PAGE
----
Hyperglycaemia (high blood glucose) occurs when blood glucose rises above normal blood glucose levels. Basically high blood glucose means that your body has too little insulin or you can’t use insulin properly.
Here are some causes of high blood glucose:
Some people do not have any signs or symptoms of high blood glucose. Some symptoms include:
Sometimes you can lower high blood glucose with exercise, but if your blood glucose is above 13.9 mmol/L you should check your urine for ketones. If you have ketones in your urine, you should avoid exercise.
Think about your food choices. Cutting down on the amount of food or changing the type of food, can help.
You may need a change in your medication or insulin. It is a good idea to talk with your diabetes care team about your blood glucose and put a plan in place to regain control of blood glucose.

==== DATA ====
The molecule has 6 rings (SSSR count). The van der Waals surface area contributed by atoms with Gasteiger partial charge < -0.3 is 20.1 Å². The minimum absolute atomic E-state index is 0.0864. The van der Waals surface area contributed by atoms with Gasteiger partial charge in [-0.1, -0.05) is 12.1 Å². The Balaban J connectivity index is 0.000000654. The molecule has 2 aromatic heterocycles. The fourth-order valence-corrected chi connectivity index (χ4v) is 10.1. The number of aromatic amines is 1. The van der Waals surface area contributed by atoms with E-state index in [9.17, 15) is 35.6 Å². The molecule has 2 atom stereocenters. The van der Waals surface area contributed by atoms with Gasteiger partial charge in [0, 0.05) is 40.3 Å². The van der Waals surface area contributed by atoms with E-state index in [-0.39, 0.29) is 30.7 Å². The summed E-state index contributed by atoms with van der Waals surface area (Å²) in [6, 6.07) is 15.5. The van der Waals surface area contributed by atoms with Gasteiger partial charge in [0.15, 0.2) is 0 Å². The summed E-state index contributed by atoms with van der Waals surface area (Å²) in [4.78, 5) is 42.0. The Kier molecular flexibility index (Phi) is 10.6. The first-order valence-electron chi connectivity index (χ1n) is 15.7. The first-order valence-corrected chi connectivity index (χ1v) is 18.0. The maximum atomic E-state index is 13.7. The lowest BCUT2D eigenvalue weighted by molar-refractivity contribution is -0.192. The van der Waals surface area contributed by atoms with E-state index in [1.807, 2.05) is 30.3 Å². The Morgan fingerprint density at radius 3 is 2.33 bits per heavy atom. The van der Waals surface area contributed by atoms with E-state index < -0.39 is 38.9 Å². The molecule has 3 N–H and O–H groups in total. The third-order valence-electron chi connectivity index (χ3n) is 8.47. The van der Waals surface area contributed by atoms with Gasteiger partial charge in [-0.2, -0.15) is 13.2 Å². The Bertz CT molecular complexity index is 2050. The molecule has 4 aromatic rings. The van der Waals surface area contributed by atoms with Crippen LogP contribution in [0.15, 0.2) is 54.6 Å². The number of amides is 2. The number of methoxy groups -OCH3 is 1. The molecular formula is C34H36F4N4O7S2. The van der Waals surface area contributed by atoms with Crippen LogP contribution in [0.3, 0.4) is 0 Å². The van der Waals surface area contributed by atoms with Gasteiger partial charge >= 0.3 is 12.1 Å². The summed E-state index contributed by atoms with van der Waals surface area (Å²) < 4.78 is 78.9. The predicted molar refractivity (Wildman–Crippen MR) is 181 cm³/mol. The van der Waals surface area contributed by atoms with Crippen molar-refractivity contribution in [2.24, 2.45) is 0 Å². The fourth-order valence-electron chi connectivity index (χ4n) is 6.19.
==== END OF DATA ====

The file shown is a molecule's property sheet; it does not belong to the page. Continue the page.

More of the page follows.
If your blood glucose stays high, it means that the glucose cannot move into cells for energy. If your body does not have enough insulin, it uses stored fat for energy instead. When stored fat is used, waste products called ketones can build up in the blood. Ketones in the blood – called ketoacidosis or diabetic ketoacidosis (DKA) can result.
Ketoacidosis is more likely to occur in people with Type 1 diabetes. However, people who have Type 2 diabetes may sometimes develop DKA. The stress of illness, trauma, and/or surgery may make controlling your blood glucose levels more difficult and may result in DKA. During times such as these more frequent blood glucose checks are recommended.
Symptoms of DKA include:
If you have any of these symptoms, you will require immediate medical attention. Talk to your diabetes care team about a plan for sick days and how to handle ketoacidosis.
ADA website: http://www.diabetes.org/living-with-diabetes/treatment-and-care/blood-glucose-control/hypoglycemia-low-blood.html
The information on this site is intended to provide you with information about Ascensia Diabetes Care’s products and is not a substitute for professional medical advice or treatment for specific medical conditions. Any questions or concerns you have regarding diabetes or a medical condition should always be discussed with a qualified medical professional.